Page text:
Root Cause Analysis of Arcing in Retaining Rings of Turbogenerators

Sajal Kumar Harmukh, Kiruba S. Haran, S. Salon, Jan Stein

Research output: Contribution to journalArticlepeer-review


Retaining rings are an important, and the most highly stressed, component of the entire turbogenerator system. Arcing in retaining rings is a very serious problem as it can easily escalate to a full-blown failure. In this paper, we investigate this arcing problem in the retaining rings. We determine the most likely mechanism by which arcing occurs and the type of events that lead to it. Specifically, we try to test two different mechanisms that could have led to the indications of arc. The first one is sparking due to high field effects (or high voltage gradient across the contact junction) and the other is a make-and-break contact arcing owing to the presence of inductance in the system. Experiments performed to measure the contact resistance between the retaining ring and mild iron piece indicate that even very high fault currents cannot produce enough voltage drop to cause sparking. Transient three-dimensional finite-element simulations show that a break in a relatively small contact region, which can be part of a bigger contact area, can generate localized voltage spikes that are high enough to lead to arcing. Interestingly, this can happen at relatively low currents. Furthermore, hardware experiments in the laboratory confirm the possibility of generation of arcs due to a make-and-break contact at low currents.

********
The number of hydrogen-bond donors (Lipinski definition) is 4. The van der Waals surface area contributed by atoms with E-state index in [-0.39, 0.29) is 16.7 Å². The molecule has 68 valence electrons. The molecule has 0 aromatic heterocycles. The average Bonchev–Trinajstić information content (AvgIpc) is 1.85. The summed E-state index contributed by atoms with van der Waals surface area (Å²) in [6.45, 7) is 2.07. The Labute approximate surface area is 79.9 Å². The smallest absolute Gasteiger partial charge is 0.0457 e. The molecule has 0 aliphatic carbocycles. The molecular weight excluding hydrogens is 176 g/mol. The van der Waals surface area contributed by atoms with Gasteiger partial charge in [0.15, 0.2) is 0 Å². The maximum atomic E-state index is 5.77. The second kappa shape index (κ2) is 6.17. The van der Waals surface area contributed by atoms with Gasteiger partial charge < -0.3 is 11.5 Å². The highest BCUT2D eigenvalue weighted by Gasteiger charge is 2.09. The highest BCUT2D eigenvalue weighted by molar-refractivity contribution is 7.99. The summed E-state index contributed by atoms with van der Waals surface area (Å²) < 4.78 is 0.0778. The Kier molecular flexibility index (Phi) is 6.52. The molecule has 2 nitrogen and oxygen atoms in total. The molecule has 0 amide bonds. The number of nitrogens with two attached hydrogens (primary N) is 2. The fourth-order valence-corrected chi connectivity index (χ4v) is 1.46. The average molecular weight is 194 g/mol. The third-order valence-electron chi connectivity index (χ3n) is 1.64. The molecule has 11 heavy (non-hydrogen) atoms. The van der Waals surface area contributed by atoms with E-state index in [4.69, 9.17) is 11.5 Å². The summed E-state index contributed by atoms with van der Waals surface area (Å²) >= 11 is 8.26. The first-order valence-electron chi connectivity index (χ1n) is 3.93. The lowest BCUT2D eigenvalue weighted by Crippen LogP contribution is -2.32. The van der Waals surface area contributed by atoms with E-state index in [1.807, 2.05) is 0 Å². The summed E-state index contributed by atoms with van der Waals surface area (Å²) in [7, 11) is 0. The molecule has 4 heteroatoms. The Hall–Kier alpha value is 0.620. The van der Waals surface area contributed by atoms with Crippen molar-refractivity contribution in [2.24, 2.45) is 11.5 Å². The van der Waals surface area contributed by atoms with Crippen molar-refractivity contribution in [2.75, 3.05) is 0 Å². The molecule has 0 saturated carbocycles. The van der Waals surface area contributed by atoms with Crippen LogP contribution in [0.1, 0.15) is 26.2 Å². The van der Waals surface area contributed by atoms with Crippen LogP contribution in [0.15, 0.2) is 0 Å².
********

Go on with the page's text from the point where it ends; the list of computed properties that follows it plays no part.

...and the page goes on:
Original languageEnglish (US)
Article number7579612
Pages (from-to)3129-3136
Number of pages8
JournalIEEE Transactions on Industry Applications
Issue number3
StatePublished - May 1 2017


  • Arcing
  • Australia
  • New Zealand
  • Paschen law
  • diagnosis
  • finite-element analysis (FEA)
  • retaining rings
  • slot wedge
  • sparking
  • turbogenerators

ASJC Scopus subject areas

  • Control and Systems Engineering
  • Industrial and Manufacturing Engineering
  • Electrical and Electronic Engineering


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